- Use Your Phone To Check Your Teeth
You don’t really need to carry a pocket mirror around for post-meal teeth checks these days if you have a smartphone. If you already have a compact in your purse that you would like to use, go for it, but don’t feel the need to buy a special mirror for your teeth.
- Remember To Tell Your Orthodontist About Your Trip
Whether you’ll have braces during study abroad, your 6-week backpacking trip through South East Asia, or even just during a weeklong summer vacation with your family, you need to let your orthodontist know as soon as you can.
If your trip is short, he or she can make sure to send you home with extra dental wax and rubber bands in case you accidentally leave them behind at the hotel. If your trip is longer, like studying abroad, you’ll want to let your orthodontist know as soon as possible so he or she can make the appropriate adjustments to your treatment plan.
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Final Tips for Traveling with Braces
- They Won’t Set Off the Metal Detectors
No need to worry about going through security when traveling with braces. The number one thing I got asked while I was in treatment and traveling a lot was “Do braces set off metal detectors?” And the answer is a solid “NOPE.” They never did. Not once. Now that I’m braces-free, the metal on my retainer doesn’t make the detectors beep either.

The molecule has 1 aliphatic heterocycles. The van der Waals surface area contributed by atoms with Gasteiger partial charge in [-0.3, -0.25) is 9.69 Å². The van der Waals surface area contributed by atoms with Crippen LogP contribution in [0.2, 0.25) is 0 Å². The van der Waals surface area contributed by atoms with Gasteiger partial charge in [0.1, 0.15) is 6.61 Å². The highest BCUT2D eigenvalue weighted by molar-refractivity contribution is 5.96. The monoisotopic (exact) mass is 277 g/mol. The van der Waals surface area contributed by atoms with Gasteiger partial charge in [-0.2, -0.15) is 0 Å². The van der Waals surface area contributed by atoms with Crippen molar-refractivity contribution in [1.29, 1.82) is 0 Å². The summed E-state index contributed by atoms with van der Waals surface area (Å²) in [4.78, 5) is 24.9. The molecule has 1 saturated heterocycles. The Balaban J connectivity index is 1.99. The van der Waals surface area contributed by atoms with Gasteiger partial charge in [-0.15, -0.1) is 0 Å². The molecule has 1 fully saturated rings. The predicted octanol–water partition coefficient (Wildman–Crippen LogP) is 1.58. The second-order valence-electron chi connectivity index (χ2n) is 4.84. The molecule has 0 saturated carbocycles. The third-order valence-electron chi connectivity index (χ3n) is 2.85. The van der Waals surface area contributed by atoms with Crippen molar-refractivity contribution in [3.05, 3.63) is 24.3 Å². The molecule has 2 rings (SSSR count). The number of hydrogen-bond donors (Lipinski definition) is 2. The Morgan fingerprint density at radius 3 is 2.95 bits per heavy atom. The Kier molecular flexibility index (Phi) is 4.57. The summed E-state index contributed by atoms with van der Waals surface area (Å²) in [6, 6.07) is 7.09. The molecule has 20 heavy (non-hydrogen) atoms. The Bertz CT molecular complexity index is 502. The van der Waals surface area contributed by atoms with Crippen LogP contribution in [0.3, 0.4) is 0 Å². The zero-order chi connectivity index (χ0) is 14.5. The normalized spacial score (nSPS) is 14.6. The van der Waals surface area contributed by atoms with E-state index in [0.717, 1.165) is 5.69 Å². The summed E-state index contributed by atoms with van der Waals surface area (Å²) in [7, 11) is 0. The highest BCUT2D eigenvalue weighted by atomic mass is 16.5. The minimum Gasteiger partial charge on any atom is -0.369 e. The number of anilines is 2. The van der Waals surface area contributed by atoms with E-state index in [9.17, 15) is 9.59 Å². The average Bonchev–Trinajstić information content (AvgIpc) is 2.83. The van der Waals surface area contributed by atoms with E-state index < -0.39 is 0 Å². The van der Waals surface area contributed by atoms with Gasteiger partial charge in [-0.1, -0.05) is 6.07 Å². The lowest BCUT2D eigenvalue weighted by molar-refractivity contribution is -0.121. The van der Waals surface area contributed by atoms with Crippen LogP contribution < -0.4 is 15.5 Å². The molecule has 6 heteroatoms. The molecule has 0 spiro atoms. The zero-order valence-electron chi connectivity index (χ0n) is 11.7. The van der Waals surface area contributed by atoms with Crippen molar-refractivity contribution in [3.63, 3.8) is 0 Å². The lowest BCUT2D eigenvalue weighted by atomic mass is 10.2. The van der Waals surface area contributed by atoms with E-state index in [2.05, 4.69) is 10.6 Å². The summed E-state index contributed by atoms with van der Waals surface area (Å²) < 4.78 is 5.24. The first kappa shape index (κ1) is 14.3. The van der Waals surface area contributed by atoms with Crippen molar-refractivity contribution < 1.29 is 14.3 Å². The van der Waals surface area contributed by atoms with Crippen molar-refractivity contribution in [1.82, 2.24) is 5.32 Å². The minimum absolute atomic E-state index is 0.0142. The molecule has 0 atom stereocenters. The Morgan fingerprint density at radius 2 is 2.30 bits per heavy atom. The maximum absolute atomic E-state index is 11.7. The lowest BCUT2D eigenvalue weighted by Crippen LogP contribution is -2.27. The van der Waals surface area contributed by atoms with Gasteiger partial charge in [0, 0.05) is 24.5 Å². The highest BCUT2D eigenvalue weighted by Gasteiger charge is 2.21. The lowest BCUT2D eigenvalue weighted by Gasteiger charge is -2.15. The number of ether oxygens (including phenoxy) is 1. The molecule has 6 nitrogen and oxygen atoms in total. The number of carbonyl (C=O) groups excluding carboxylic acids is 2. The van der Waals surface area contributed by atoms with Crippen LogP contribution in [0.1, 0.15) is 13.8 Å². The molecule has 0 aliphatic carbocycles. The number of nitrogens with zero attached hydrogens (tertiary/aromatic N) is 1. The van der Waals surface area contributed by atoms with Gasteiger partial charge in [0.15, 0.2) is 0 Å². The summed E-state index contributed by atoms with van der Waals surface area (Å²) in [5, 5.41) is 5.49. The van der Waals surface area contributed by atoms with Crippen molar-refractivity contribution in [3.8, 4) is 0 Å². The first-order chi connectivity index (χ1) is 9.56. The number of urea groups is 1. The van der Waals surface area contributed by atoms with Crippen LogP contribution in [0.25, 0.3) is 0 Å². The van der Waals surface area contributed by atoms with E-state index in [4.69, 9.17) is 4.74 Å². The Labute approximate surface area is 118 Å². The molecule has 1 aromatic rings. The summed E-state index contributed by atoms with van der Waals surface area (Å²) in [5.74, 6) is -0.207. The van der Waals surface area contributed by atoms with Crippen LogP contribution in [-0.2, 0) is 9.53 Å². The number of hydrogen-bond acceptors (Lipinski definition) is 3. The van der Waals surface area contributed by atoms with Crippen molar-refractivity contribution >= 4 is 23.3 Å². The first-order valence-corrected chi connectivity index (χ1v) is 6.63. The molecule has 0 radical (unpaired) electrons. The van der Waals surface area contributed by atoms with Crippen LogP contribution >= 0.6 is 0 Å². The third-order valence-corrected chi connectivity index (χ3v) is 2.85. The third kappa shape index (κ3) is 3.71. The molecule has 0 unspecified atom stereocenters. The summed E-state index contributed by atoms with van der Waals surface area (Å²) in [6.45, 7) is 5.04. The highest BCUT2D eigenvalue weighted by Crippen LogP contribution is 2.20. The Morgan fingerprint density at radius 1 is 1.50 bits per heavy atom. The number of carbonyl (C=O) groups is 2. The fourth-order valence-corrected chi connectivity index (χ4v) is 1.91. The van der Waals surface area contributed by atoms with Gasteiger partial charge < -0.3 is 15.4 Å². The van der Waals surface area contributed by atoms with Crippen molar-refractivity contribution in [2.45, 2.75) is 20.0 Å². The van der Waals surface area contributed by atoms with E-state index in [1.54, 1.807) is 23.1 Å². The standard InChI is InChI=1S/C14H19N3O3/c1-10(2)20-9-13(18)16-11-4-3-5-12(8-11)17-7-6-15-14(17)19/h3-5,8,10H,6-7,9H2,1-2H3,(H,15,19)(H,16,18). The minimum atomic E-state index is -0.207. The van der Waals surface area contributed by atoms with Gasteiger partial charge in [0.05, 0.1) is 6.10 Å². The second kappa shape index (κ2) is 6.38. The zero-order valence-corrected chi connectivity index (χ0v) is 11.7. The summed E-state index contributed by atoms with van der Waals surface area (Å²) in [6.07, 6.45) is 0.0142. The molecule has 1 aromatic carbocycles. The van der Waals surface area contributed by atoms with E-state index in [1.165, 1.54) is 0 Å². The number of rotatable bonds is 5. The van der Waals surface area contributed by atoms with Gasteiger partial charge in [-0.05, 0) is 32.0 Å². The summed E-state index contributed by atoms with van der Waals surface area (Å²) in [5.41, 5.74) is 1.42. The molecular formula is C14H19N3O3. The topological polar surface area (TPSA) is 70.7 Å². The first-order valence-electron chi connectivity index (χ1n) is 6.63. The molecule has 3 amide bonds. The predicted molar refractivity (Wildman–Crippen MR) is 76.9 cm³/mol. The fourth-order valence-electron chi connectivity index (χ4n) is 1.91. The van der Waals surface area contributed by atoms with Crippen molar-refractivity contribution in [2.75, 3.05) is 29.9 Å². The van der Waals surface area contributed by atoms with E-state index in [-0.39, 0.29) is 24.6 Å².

- Finesse the Student Discount
I got braces when I was 22 and had just finished college, but because of my baby face, I often was mistaken for a high school student. If you’re out of school with braces and people still think you’re 16, just go along with it. It can save you a few bucks.
- Can you fly with braces?
Yes, you can fly with braces. Your braces won’t set off metal detectors and nothing weird will happen to them while you are up in the plane.
- Can you eat all your favorite foods with braces?
Your orthodontist will tell you which foods are definitely off-limits because they are too hard or sticky. However, when you are on vacation, you want to try the local foods. So let’s do a rapid-fire:
Can you eat pizza with braces?
Yes! Go to Italy and eat alllll the pizza. Just tear it into smaller pieces instead of biting it off the slice.
Can you eat chocolate with braces?
Of course! Take the chocolate factory tour and eat alllll the sweets. Just brush your teeth as soon as you can.
Can you eat burgers with braces?
Of course! Same as pizza, just cut them off into smaller pieces instead of taking a bite and pulling — which can hurt or mess up your brackets.
- Are braces worth it?
Looking at your metal-mouthed photos from your vacation might have you down, but I can tell you that braces are 100% worth it. My new smile changed my life. It was worth it to have braces at my sister’s wedding and on a few big trips. I love my smile!
- How long does it take to get used to braces?
It took me about two months to get used to my braces. This was so I could become comfortable with them in my mouth, figure out to how brush and floss with them, and go through my first “tightening” as well. By six months, I forgot I even had them sometimes.